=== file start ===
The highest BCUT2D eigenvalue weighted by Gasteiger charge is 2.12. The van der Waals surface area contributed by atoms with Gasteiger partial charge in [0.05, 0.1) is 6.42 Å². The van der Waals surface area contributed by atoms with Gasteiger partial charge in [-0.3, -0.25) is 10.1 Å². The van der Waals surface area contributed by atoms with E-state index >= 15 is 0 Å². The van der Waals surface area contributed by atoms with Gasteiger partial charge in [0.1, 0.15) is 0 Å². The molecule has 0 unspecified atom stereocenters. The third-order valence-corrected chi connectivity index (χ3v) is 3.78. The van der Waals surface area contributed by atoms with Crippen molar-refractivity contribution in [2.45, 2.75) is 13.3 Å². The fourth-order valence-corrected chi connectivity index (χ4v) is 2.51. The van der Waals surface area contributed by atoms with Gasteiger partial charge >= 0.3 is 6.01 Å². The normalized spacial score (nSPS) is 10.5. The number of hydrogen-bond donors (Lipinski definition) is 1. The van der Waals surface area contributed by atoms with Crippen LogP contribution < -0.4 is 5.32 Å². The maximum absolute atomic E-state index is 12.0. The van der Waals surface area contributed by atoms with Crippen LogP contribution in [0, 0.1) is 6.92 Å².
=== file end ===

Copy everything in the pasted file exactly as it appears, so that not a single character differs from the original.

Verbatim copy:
The highest BCUT2D eigenvalue weighted by Gasteiger charge is 2.12. The van der Waals surface area contributed by atoms with Gasteiger partial charge in [0.05, 0.1) is 6.42 Å². The van der Waals surface area contributed by atoms with Gasteiger partial charge in [-0.3, -0.25) is 10.1 Å². The van der Waals surface area contributed by atoms with E-state index >= 15 is 0 Å². The van der Waals surface area contributed by atoms with Gasteiger partial charge in [0.1, 0.15) is 0 Å². The molecule has 0 unspecified atom stereocenters. The third-order valence-corrected chi connectivity index (χ3v) is 3.78. The van der Waals surface area contributed by atoms with Crippen molar-refractivity contribution in [2.45, 2.75) is 13.3 Å². The fourth-order valence-corrected chi connectivity index (χ4v) is 2.51. The van der Waals surface area contributed by atoms with Gasteiger partial charge >= 0.3 is 6.01 Å². The normalized spacial score (nSPS) is 10.5. The number of hydrogen-bond donors (Lipinski definition) is 1. The van der Waals surface area contributed by atoms with Crippen LogP contribution < -0.4 is 5.32 Å². The maximum absolute atomic E-state index is 12.0. The van der Waals surface area contributed by atoms with Crippen LogP contribution in [0, 0.1) is 6.92 Å².